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Accession Number ADA589997
Title Internet Freedom and Political Space.
Publication Date 2013
Media Count 290p
Personal Author J. Martini J. E. Taylor L. H. Schwartz M. C. Libicki O. Tkacheva
Abstract Since 2008, the Department of State has spent $100 million to promote Internet freedom worldwide. This report examines whether and how furthering the 'freedom to connect' can empower civil society vis-a-vis public officials, make the government more accountable to its citizens, and integrate citizens into the policymaking process--and if so, through which mechanisms. To answer these questions, we examined how access to information online may affect freedom of assembly, freedom of expression, and the right to cast a meaningful vote--the three dimensions that define political space. Using Egypt, Syria, China, and Russia as case studies, we examined how online freedoms altered state-society relations in those countries. We focused on three types of actors who may benefit from Internet freedom: Internet users, netizens, and cyberactivists. The first category comprises those for whom conventional media is the primary source of information and who only occasionally browse the web and rarely check their emails. The second category, referred to as 'netizens,' comprises those for whom the Internet has become an integral part of daily activities; they browse online news sources daily and actively engage in online discourse. The third category, cyberactivists, are those who employ the Internet to mobilize others behind a specific cause or to advance a specific agenda. In our case studies, we examined how enhancing online freedoms can affect political processes. In addition to contemporary cases, we included a case study of the effects of Radio Free Europe (RFE) and Radio Liberty (RL) on political opinion and civil society development within the Soviet Union and Eastern Europe, as a way of grounding Internet freedom within the broader context of information freedom.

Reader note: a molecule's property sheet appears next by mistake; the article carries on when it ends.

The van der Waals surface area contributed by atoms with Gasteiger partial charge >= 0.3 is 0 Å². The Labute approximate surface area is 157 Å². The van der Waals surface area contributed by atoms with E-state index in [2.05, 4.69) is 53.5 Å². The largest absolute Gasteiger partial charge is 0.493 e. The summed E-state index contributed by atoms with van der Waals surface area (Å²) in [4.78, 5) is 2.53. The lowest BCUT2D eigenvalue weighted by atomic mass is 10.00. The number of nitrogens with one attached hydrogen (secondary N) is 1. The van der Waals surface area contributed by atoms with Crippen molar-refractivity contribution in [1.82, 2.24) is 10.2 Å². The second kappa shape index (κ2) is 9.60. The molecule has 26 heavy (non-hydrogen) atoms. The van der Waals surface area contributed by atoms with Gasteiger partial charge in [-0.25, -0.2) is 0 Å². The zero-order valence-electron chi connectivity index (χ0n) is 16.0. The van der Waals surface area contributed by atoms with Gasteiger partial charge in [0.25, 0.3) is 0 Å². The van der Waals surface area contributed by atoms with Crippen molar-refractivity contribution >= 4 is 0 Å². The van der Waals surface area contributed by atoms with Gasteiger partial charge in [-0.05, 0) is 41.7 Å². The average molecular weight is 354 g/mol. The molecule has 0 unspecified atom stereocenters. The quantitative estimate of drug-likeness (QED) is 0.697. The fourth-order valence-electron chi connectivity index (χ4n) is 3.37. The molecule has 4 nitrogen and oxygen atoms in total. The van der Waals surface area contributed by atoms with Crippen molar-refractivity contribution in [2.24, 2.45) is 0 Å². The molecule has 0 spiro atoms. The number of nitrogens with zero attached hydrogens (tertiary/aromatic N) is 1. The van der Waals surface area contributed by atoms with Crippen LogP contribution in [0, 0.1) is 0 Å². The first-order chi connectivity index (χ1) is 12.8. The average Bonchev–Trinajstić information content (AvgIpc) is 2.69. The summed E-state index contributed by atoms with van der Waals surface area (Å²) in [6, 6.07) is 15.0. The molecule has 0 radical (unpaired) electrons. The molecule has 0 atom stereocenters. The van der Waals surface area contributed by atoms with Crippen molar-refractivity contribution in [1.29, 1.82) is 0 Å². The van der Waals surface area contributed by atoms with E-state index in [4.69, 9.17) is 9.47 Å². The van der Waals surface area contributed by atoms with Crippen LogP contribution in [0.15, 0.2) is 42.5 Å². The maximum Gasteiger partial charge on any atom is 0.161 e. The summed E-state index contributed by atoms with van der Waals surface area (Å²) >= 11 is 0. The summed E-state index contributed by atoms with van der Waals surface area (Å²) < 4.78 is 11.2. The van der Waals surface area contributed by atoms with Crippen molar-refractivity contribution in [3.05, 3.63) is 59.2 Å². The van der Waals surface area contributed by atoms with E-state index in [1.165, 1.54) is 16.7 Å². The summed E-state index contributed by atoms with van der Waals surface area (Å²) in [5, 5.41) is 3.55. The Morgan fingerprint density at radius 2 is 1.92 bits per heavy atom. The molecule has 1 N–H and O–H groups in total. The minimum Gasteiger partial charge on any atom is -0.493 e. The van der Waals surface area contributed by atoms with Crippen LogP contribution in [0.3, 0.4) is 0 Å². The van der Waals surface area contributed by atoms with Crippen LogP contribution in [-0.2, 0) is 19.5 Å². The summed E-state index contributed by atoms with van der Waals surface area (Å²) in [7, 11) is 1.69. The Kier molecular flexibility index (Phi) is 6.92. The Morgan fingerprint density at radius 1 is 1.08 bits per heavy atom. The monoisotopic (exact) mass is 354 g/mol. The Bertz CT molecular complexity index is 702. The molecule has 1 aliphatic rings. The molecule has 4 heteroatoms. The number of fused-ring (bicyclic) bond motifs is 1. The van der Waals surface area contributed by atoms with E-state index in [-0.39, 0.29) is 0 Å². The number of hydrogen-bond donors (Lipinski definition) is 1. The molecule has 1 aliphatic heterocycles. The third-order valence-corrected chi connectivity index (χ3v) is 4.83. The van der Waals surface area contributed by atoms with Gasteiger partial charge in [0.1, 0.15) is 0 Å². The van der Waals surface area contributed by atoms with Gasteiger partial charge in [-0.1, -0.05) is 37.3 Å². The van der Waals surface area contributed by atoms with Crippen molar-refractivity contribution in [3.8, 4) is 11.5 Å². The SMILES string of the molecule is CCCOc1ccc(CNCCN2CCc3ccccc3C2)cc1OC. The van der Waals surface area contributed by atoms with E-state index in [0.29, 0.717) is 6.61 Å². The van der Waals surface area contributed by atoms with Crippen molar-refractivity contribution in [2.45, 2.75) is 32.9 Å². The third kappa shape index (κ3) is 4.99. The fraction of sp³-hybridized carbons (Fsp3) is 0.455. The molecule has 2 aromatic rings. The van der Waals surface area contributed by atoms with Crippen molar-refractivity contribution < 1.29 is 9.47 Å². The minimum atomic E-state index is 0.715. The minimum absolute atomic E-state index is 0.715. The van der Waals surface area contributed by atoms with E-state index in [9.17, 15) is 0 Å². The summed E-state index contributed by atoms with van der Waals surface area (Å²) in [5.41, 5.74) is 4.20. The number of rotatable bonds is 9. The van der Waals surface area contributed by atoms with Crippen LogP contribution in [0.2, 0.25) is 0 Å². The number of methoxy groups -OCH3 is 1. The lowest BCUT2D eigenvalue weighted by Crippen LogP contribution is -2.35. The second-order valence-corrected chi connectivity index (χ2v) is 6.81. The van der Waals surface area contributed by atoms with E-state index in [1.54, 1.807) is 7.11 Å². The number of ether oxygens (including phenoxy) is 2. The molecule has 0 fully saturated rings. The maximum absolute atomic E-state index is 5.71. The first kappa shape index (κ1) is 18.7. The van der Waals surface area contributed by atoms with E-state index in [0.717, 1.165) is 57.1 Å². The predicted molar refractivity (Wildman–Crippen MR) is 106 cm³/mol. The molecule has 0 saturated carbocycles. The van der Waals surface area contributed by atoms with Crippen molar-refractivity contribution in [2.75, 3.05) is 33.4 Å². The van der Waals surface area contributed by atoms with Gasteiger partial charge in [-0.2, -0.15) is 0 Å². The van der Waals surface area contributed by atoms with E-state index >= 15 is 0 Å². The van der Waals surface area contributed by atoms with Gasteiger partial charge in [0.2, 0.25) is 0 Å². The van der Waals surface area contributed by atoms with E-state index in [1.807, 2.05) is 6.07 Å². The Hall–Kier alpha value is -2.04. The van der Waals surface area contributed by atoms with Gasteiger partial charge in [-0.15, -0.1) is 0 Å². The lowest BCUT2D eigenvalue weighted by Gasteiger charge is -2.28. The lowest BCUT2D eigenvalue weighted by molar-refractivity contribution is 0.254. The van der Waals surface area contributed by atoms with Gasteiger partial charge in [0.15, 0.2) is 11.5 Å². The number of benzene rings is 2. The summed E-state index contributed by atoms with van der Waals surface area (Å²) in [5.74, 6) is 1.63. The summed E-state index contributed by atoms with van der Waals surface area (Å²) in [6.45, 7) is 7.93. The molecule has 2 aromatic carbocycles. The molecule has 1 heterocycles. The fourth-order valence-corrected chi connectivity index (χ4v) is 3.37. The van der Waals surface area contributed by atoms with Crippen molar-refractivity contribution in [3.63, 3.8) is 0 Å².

Keywords Accountability
Civic action
Information exchange
Information freedom
Internet freedom
Online communities
Political revolution
Public opinion
Radio free europe
Radio liberty
Social media

Source Agency Non Paid ADAS
NTIS Subject Category 92 - Behavior & Society
92C - Social Concerns
62 - Computers, Control & Information Theory
Corporate Author Rand National Defense Research Inst., Santa Monica, CA.
Document Type Technical report
Title Note Research rept.
NTIS Issue Number 1409
Contract Number N/A

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